FAA Approval & Avigation Easements
Good morning. Today I want to get you an update on the avigation easements that we talked about last week. If you’re buying land near an airport, getting ready to build a custom home near an airport, or really, build any structure near an airport, you’re going to want to look into an avigation easement. I also want to get you an update on the FAA requirements and what that timeframe looks like.
Building Restrictions Near Airports
Since checking with the County of San Diego, we have found it to be important that you check on this before you buy the land. Is the easement already on the property? When you pull a title report you will see if this is here. This particular property that we’re working with right now had a home burn down during the Witch Creek Fire in 2007. Recently we found an email from the head planner at the San Diego County Building Department from 2017 stating that there was not going to be an avigation easement required due to the fact that it was a burned down property, even though a new owner had purchased the property at that time. However, the County is now saying that the avigation easement is required because it is not owned by the original owner when the home burned down.
So even though we have this email stating that it is not going to need an avigation easement, they are now requiring it because the original owner is not the one requesting the rebuild. So, if the property you want is near any airport, you must take into consideration, before you close on the land, check with the County of San Diego, check with the FAA, and check with the airport to make sure that you can get a permit based on the location and height of the home that you want to build. Include this research into your due diligence. This could cause a major issue buying a piece of land and then not being able to build on it. Okay, that’s an update on the avigation easement, and that they are going to require us to do that.
Avigation Easement Requirements
There is a deposit of approximately $600-$700 that you must give to the County and then they start the paperwork once the deposit is received. There’s an additional step that came in as a correction from the County of San Diego Planning Department.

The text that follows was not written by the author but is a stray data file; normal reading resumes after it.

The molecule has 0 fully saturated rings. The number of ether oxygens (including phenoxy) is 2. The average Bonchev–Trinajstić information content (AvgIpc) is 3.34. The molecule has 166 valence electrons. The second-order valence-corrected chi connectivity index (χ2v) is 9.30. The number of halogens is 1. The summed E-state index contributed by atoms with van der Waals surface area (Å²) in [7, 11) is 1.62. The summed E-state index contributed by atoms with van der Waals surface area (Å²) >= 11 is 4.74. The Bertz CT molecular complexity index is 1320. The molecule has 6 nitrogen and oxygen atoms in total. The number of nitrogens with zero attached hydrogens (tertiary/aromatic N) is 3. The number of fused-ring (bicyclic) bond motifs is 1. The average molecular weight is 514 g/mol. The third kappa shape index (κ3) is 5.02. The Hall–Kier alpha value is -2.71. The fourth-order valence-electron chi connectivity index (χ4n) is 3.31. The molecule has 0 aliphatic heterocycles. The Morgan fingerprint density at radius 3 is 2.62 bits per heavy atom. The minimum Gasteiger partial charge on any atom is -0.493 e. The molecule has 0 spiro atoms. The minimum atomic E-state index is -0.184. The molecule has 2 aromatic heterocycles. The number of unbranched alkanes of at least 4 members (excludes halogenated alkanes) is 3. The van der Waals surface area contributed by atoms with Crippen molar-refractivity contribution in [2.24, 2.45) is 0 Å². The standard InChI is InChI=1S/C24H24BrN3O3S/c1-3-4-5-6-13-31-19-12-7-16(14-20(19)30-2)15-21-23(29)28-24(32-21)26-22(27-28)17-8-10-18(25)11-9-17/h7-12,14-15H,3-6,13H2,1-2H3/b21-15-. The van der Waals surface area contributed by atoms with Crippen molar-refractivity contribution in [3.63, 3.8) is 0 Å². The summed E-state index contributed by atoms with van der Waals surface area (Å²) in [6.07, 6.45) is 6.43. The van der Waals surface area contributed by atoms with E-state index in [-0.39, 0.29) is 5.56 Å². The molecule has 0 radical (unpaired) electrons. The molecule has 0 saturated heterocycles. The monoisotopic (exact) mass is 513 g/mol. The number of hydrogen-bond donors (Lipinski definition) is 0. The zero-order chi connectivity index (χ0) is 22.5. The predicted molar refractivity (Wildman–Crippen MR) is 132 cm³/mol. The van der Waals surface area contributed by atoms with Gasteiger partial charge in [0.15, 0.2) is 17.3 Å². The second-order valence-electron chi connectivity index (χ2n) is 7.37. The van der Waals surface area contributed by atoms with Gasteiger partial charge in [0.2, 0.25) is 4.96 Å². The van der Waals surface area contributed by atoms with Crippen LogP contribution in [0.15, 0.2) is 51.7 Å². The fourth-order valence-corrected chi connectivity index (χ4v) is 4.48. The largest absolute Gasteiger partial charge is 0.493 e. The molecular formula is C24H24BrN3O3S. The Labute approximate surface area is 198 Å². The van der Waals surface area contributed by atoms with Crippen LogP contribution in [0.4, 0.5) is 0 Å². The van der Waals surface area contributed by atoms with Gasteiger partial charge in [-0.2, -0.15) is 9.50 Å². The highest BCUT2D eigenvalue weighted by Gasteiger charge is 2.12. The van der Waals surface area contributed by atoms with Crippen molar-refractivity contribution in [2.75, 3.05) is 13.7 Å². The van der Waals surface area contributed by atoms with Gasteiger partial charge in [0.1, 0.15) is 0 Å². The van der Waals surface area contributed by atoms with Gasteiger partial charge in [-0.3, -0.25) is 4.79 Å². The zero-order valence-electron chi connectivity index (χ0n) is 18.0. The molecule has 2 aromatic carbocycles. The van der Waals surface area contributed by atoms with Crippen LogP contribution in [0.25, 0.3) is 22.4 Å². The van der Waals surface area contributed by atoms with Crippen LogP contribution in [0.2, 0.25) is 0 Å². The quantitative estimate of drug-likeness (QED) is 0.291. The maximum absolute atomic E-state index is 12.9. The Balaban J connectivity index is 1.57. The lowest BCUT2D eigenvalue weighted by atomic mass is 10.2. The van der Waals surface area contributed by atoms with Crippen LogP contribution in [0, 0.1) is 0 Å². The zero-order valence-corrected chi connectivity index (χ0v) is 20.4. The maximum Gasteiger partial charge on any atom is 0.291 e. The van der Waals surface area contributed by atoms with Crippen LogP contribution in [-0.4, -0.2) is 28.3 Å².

We had to electronically submit the following online to the FAA:
- House pad elevation on the lot (1,623’ above sea level)
- Structure height that would be built (27’ to the top ridge)
This lets them know if the structure will affect flight patterns of aircraft or potential hazards.
So, we submitted a PDF of our house plans with the elevations to confirm that the structure heights are correct. After submission, they rejected our application. After calling and emailing back and forth, we discovered that this is just a standard objection to all submission.
Additional Requirements from the FAA
The County came back and said that we had to publicly circulate this for 37 days to make it known to the public for any objections. After this time period is complete, then the FAA makes a ruling on it and says that you can or cannot build. The FAA told us that we could build because all these other homes are rebuilding in that area as well and that a previous home was there already. Regardless, the County said that you must go through this process. To ensure this process was complete, we had to send them an email requesting that they circulate this publicly, upon which they post it on their website, it’s up for comment, and at that point, once that timeframe passes, they make a ruling, and then that correction is signed off because the County of San Diego Planning Department is able to look that information up.
Land Due Diligence
This is a little bit of a process, but that avigation easement needs to be put in place before the planning department will completely sign off all the corrections and planning. Again, this is really important to make sure that you get this done in the due diligence period of buying land anytime you’re near an airport because 37 days to get the FAA to sign off on building is significant compared to the typical 17 days that you’ll see on an inspection period in a regular real estate contract. Make sure you get this checked out.